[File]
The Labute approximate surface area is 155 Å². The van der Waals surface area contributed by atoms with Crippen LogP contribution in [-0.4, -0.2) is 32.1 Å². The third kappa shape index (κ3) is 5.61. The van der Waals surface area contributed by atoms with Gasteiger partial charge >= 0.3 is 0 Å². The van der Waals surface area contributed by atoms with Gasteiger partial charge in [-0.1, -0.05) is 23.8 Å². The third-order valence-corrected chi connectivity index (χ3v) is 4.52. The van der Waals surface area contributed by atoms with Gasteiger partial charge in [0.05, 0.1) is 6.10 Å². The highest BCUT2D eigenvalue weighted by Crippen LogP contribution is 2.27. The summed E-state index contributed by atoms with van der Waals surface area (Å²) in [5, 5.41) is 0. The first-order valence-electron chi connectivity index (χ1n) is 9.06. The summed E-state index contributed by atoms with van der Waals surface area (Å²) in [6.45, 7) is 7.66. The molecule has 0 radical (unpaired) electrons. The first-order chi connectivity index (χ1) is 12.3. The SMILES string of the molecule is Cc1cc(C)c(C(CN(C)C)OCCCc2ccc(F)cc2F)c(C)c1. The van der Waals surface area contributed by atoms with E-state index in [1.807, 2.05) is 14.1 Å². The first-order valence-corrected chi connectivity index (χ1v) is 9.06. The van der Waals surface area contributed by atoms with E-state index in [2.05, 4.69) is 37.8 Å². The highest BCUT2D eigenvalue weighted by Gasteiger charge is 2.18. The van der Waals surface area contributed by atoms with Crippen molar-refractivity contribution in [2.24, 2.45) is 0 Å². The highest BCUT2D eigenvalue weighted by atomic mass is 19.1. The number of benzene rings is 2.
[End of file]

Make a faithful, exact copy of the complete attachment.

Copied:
The Labute approximate surface area is 155 Å². The van der Waals surface area contributed by atoms with Crippen LogP contribution in [-0.4, -0.2) is 32.1 Å². The third kappa shape index (κ3) is 5.61. The van der Waals surface area contributed by atoms with Gasteiger partial charge >= 0.3 is 0 Å². The van der Waals surface area contributed by atoms with Gasteiger partial charge in [-0.1, -0.05) is 23.8 Å². The third-order valence-corrected chi connectivity index (χ3v) is 4.52. The van der Waals surface area contributed by atoms with Gasteiger partial charge in [0.05, 0.1) is 6.10 Å². The highest BCUT2D eigenvalue weighted by Crippen LogP contribution is 2.27. The summed E-state index contributed by atoms with van der Waals surface area (Å²) in [5, 5.41) is 0. The first-order valence-electron chi connectivity index (χ1n) is 9.06. The summed E-state index contributed by atoms with van der Waals surface area (Å²) in [6.45, 7) is 7.66. The molecule has 0 radical (unpaired) electrons. The first-order chi connectivity index (χ1) is 12.3. The SMILES string of the molecule is Cc1cc(C)c(C(CN(C)C)OCCCc2ccc(F)cc2F)c(C)c1. The van der Waals surface area contributed by atoms with E-state index in [1.807, 2.05) is 14.1 Å². The first-order valence-corrected chi connectivity index (χ1v) is 9.06. The van der Waals surface area contributed by atoms with E-state index in [2.05, 4.69) is 37.8 Å². The highest BCUT2D eigenvalue weighted by Gasteiger charge is 2.18. The van der Waals surface area contributed by atoms with Crippen molar-refractivity contribution in [2.24, 2.45) is 0 Å². The highest BCUT2D eigenvalue weighted by atomic mass is 19.1. The number of benzene rings is 2.